Automation & Technology
Automation Insider: The race for mortgage automation
Thinking about incorporating automation into your mortgage lending process, but unsure where to start? When implementing automation, first and foremost, it’s important to note that this is a cultural shift for your organization. And as such, you’ll need to take key steps to gain buy-in and support from your various stakeholders across the business. Our latest eBook series, entitled Creating a Culture of Automation in Your Organization, details step-by-step, the strategic planning needed for a successful implementation of automation across your lending business. From identifying workflows to implementing change management strategies, we compiled hours of conversations with industry experts and leading lenders into this two-part series. In this blog, we’ll share helpful insights from Part 1, which focuses on preparing you for your automation journey.
Speeding forward with automation
To say that the mortgage industry has undergone a monumental shift in recent years, would be an understatement. Amidst the COVID-19 pandemic, nationwide shutdowns, and record-breaking loan volumes, one thing became apparent: Automation is critical to long-term survival. As a result, efforts to automate the loan origination workflow, from open to close, have accelerated to breakneck speeds.
According to John Ashley, CIO of PRMG, “In many ways, there’s a technology arms race going on among lenders in the marketplace. The industry is increasingly competitive, so you have to find a way to be more efficient, more profitable, more accurate, and create an optimum experience for your borrowers and users. If you lack automation in your operations and processes, all of that becomes very difficult—and very painful—to achieve.”
Automation provides lenders with a more effective way to manage the cyclical nature of the mortgage business, including the capabilities to:
- Save time
- Reduce errors
- Decrease costs
- Improve profitability
- Increase consistency
- Improve the borrower experience
- Improve fraud detection
- Increase scalability
- Improve employee retention
Mortgage industry automation demystified
By definition, automation is the use of machines and technology to enable processes to run on their own without manpower. Automation within the mortgage industry encompasses a wide range of technologies with different functionalities and applications. These include:
- Rules-based systems: These systems consist of configurations or predefined directives that trigger specific actions without human intervention, based on the data received.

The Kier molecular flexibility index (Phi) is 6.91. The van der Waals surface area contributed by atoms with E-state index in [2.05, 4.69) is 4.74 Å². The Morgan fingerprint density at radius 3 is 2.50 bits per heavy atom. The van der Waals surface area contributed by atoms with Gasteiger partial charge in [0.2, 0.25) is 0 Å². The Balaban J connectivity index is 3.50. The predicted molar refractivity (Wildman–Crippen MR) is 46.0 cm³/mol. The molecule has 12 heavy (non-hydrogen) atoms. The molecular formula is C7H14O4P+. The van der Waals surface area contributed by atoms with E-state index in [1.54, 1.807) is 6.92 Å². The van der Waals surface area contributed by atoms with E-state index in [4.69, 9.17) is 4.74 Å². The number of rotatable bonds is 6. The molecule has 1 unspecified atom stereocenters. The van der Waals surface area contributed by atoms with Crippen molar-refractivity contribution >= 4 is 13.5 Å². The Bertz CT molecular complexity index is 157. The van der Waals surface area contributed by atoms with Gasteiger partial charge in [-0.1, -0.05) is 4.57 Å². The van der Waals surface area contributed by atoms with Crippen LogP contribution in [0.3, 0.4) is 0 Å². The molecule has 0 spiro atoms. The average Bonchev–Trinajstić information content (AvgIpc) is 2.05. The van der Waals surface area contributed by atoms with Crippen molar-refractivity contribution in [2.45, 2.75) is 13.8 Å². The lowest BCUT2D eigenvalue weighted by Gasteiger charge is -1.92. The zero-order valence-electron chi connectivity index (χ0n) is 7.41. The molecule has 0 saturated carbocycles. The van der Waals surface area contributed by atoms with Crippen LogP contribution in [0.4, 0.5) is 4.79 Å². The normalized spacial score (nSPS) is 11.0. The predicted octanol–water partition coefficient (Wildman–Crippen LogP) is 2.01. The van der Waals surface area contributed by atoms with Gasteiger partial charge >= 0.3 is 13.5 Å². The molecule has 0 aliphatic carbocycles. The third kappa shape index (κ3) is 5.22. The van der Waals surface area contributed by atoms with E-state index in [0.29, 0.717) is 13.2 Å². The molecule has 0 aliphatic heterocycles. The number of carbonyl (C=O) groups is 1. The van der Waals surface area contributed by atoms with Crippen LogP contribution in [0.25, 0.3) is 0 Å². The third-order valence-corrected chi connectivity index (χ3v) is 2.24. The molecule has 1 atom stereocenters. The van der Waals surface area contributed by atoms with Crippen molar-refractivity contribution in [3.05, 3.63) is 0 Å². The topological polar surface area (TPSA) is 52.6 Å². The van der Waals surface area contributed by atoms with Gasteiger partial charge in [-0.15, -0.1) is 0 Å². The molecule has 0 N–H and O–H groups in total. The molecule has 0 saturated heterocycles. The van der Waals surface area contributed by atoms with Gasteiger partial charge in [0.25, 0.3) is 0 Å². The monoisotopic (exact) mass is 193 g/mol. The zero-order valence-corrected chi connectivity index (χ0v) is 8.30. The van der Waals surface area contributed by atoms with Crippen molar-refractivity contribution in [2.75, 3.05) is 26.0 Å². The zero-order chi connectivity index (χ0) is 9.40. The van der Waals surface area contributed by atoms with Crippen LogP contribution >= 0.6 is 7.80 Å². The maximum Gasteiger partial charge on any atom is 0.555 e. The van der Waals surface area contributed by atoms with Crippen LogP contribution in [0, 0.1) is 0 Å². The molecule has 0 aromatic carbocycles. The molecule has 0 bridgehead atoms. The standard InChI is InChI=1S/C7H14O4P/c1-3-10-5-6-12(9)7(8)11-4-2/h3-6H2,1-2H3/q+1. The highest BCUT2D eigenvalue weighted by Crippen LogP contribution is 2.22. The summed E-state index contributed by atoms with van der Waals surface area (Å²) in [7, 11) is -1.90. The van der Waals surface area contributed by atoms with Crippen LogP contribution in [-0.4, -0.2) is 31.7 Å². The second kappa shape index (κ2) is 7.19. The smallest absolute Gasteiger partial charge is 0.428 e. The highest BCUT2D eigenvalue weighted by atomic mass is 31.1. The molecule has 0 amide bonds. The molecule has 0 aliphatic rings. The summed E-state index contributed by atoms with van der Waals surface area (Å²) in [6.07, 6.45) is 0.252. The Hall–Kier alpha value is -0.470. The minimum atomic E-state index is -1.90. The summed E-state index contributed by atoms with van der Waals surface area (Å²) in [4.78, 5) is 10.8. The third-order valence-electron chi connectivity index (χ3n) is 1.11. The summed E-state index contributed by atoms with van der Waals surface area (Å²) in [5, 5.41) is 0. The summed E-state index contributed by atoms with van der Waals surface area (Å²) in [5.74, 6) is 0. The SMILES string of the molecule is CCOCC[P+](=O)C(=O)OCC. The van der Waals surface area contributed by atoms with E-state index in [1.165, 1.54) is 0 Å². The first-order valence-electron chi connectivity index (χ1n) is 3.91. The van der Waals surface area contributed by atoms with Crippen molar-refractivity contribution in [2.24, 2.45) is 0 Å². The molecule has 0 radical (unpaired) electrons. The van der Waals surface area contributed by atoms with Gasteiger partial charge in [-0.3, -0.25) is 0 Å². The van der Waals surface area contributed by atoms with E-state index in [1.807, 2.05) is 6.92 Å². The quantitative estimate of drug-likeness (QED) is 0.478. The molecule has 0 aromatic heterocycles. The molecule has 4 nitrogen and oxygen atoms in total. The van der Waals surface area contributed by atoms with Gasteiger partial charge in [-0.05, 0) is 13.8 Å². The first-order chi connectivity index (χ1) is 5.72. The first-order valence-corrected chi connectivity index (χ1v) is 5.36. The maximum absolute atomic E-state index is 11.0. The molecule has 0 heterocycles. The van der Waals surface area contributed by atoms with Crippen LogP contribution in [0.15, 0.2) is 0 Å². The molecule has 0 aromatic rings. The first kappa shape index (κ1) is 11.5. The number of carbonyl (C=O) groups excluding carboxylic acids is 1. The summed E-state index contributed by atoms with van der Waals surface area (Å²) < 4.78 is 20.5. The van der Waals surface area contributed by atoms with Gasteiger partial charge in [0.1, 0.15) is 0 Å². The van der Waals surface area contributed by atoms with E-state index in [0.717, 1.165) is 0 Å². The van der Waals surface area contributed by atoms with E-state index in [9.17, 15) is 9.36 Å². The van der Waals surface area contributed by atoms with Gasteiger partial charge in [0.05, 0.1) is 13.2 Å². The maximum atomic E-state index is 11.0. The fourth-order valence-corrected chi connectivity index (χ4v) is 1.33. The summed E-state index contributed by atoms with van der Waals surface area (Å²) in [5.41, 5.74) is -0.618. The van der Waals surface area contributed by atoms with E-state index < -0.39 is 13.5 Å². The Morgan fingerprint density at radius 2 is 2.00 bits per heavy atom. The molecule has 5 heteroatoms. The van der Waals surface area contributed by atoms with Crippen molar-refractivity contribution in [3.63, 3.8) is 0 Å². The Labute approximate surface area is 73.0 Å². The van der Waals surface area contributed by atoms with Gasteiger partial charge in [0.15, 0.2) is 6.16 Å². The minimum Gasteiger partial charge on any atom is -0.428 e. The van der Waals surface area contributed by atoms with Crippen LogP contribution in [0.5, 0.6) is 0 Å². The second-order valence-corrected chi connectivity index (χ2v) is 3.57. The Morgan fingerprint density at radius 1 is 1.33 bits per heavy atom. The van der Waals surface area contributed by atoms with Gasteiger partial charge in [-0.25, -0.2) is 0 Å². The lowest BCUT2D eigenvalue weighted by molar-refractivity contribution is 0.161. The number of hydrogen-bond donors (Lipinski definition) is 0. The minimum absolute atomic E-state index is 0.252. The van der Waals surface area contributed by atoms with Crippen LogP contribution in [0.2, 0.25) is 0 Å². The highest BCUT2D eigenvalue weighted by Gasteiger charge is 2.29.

- Artificial intelligence (AI) and machine learning: This technology leverages computer software to learn and mimic the logic and problem-solving capabilities of the human mind.
- Robotic process automation (RPA): Best for tedious steps in the mortgage lending process, RPA trains software “bots” to perform repeatable, rules-based digital tasks.
- Application programming interface (API): As a software intermediary, APIs allow two pieces of software or platforms to “talk” to each other, and exchange information seamlessly.
Automating the loan origination workflow
After seeing various types of mortgage process automation, it won’t surprise you to learn that leveraging this technology can impact a lender’s overall user and customer experience. This includes giving your loan officers the tools to automate and simplify tasks, such as:
- Perform calculations
- Assign roles and tasks to employees
- Place eConsent requests and conditions
- Review and clearing conditions
- Route loans through the workflow
- Order services, including flood, automated underwriting system (AUS), credit and appraisals, and closing fees
- Review documents for completeness
- Verify data and performing quality assurance
- eNote support to streamline the closing process
- Communicate with borrowers and providing status updates
- Send notifications and other communications to stakeholders
Ready to learn more and start putting automation to work for you? Download the full version of Creating a Culture of Automation in Your Organization - Part 1, now.